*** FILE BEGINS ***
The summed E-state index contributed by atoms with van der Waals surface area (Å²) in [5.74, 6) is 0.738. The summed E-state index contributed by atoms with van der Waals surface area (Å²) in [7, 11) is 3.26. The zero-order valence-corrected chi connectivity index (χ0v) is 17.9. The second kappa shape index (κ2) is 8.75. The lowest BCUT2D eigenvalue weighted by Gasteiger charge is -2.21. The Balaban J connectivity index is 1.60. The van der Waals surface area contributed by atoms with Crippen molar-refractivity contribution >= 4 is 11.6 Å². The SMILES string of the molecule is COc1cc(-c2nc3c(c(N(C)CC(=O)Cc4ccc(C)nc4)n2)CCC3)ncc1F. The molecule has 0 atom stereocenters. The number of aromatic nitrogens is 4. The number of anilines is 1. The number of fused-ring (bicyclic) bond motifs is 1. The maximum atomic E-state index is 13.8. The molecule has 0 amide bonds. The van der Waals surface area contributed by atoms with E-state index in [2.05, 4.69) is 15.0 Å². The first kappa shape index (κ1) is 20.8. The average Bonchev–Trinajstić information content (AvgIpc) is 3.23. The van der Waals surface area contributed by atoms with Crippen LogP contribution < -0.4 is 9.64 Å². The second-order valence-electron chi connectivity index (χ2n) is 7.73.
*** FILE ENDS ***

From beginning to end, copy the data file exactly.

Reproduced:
The summed E-state index contributed by atoms with van der Waals surface area (Å²) in [5.74, 6) is 0.738. The summed E-state index contributed by atoms with van der Waals surface area (Å²) in [7, 11) is 3.26. The zero-order valence-corrected chi connectivity index (χ0v) is 17.9. The second kappa shape index (κ2) is 8.75. The lowest BCUT2D eigenvalue weighted by Gasteiger charge is -2.21. The Balaban J connectivity index is 1.60. The van der Waals surface area contributed by atoms with Crippen molar-refractivity contribution >= 4 is 11.6 Å². The SMILES string of the molecule is COc1cc(-c2nc3c(c(N(C)CC(=O)Cc4ccc(C)nc4)n2)CCC3)ncc1F. The molecule has 0 atom stereocenters. The number of aromatic nitrogens is 4. The number of anilines is 1. The number of fused-ring (bicyclic) bond motifs is 1. The maximum atomic E-state index is 13.8. The molecule has 0 amide bonds. The van der Waals surface area contributed by atoms with E-state index in [2.05, 4.69) is 15.0 Å². The first kappa shape index (κ1) is 20.8. The average Bonchev–Trinajstić information content (AvgIpc) is 3.23. The van der Waals surface area contributed by atoms with Crippen LogP contribution < -0.4 is 9.64 Å². The second-order valence-electron chi connectivity index (χ2n) is 7.73.